If you suffer from any kind of orthopedic injury such as hip dislocation, knee injury, broken elbow or rotator cuff, and if you experience pain or numbness that persists or worsens by any physical activity, you may be a candidate for orthopedic surgery.  orthopedic clinic antioch california


Orthopedic surgery deals with the correction of injuries or disorders of the musculoskeletal system and its attachments- bones, muscles, joints, ligaments, tendons, peripheral nerves and connective tissue.

The term orthopedics encompasses a wide range of surgical and non-surgical treatments for all musculoskeletal and athletic injuries and conditions.

Some of the popular orthopedic operations include arthroscopic surgery of the knee, hip replacement, replacement of knee, partial replacement of knee, shoulder surgery, spine surgery, carpal tunnel release, back surgery and repair of fractures in hand, foot and ankle.

Surgery to repair rotator cuff tendons, reconstruction of the anterior cruciate ligament (ACL), disc surgery, debridement of a joint surface and neck & elbow replacement are also common procedures.

Today, a majority of orthopedics operations are performed arthroscopically, in which an orthopedic surgeon makes only a small incision and uses delicate instruments to make the repairs.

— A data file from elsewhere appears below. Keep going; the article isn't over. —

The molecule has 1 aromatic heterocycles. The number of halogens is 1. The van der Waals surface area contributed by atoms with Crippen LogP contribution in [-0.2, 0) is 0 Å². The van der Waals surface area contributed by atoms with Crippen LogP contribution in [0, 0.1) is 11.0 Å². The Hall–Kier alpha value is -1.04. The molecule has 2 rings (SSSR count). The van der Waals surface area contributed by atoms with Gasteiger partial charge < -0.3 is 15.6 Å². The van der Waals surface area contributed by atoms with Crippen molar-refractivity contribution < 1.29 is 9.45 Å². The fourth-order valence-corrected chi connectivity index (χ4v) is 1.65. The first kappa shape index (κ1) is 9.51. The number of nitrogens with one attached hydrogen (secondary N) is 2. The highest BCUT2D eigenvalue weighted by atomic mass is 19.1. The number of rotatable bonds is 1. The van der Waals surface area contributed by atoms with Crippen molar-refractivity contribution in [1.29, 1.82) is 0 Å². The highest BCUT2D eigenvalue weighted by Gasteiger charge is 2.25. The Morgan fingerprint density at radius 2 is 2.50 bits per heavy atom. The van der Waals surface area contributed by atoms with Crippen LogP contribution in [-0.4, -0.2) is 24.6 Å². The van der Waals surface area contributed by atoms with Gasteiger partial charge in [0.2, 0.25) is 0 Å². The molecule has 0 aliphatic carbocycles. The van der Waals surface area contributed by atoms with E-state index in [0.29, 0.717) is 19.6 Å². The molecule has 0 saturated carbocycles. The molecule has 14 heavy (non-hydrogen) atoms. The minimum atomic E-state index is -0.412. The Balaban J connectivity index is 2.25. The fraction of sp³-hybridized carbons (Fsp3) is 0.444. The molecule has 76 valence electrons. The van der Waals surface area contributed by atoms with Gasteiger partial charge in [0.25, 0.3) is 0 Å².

An orthopedic fast facts page by the American Academy of Orthopaedic Surgeons suggests that musculoskeletal symptoms including pain, soreness, discomfort, cramps, limitation of movement, stiffness and swelling were the second biggest reason for hospital visits in 2006. It also states that more than one in four Americans are living with musculoskeletal symptom, with back and knee injuries the most prevalent impairments.

Risks and Complications

Undoubtedly, orthopedic surgery can be an ideal answer to fractures, dislocations and injuries that arise in the skeleton and its attachments.

However, orthopedic surgery, like all other surgical procedures, involves risks of excessive bleeding, infection, and allergic reaction to anesthesia. Risks specifically associated with this surgery include inflammation at the site where foreign objects like pins, implants or wires are implanted inside the body, surgical wound infection, and damage to nerves or to the spinal cord during the surgery.

The patient may also experience persistent pain, swelling, redness, drainage or bleeding and infection in the surgical area, which may result in slow healing and incomplete or no restoration of pre-surgical function.

Understandably, it is of utmost importance that you get your orthopedic surgery done at the hands of a highly skilled, well experienced and board certified orthopedic surgeon, who is trained to assess and treat disorders of the bones, joints, and ligaments of the human body.

For a successful surgery, a person’s willingness to comply with rehabilitative therapy post surgery is equally important. The length of time that rehabilitation is needed depend on many factors, including the patient’s age & general health, severity of the injury and extent of the surgery.